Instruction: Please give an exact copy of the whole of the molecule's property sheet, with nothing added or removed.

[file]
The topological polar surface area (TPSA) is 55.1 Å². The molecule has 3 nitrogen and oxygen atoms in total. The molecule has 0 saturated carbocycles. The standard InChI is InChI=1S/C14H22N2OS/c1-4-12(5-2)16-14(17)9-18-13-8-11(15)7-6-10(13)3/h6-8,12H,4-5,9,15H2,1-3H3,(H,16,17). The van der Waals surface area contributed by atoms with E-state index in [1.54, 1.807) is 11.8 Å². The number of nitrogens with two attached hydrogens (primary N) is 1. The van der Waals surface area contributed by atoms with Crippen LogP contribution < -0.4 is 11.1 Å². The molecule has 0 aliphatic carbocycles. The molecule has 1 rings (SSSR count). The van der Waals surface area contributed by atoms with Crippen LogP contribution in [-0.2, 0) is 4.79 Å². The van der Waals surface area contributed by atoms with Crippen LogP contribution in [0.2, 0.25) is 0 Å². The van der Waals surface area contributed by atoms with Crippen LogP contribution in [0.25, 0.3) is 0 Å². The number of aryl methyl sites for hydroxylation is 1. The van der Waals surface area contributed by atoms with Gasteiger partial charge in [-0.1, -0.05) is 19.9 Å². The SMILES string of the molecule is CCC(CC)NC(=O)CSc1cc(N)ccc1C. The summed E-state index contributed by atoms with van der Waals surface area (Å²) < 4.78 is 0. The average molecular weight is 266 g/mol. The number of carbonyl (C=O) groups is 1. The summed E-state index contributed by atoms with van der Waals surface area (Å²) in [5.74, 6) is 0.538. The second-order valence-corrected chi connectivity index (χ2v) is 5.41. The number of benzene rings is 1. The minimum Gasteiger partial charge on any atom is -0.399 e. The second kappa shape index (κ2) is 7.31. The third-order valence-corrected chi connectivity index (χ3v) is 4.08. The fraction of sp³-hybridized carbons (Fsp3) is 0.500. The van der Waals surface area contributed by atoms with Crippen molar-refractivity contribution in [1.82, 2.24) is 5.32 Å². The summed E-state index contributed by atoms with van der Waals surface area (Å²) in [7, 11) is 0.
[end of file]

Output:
The topological polar surface area (TPSA) is 55.1 Å². The molecule has 3 nitrogen and oxygen atoms in total. The molecule has 0 saturated carbocycles. The standard InChI is InChI=1S/C14H22N2OS/c1-4-12(5-2)16-14(17)9-18-13-8-11(15)7-6-10(13)3/h6-8,12H,4-5,9,15H2,1-3H3,(H,16,17). The van der Waals surface area contributed by atoms with E-state index in [1.54, 1.807) is 11.8 Å². The number of nitrogens with two attached hydrogens (primary N) is 1. The van der Waals surface area contributed by atoms with Crippen LogP contribution < -0.4 is 11.1 Å². The molecule has 0 aliphatic carbocycles. The molecule has 1 rings (SSSR count). The van der Waals surface area contributed by atoms with Crippen LogP contribution in [-0.2, 0) is 4.79 Å². The van der Waals surface area contributed by atoms with Crippen LogP contribution in [0.2, 0.25) is 0 Å². The van der Waals surface area contributed by atoms with Crippen LogP contribution in [0.25, 0.3) is 0 Å². The number of aryl methyl sites for hydroxylation is 1. The van der Waals surface area contributed by atoms with Gasteiger partial charge in [-0.1, -0.05) is 19.9 Å². The SMILES string of the molecule is CCC(CC)NC(=O)CSc1cc(N)ccc1C. The summed E-state index contributed by atoms with van der Waals surface area (Å²) < 4.78 is 0. The average molecular weight is 266 g/mol. The number of carbonyl (C=O) groups is 1. The summed E-state index contributed by atoms with van der Waals surface area (Å²) in [5.74, 6) is 0.538. The second-order valence-corrected chi connectivity index (χ2v) is 5.41. The number of benzene rings is 1. The minimum Gasteiger partial charge on any atom is -0.399 e. The second kappa shape index (κ2) is 7.31. The third-order valence-corrected chi connectivity index (χ3v) is 4.08. The fraction of sp³-hybridized carbons (Fsp3) is 0.500. The van der Waals surface area contributed by atoms with Crippen molar-refractivity contribution in [1.82, 2.24) is 5.32 Å². The summed E-state index contributed by atoms with van der Waals surface area (Å²) in [7, 11) is 0.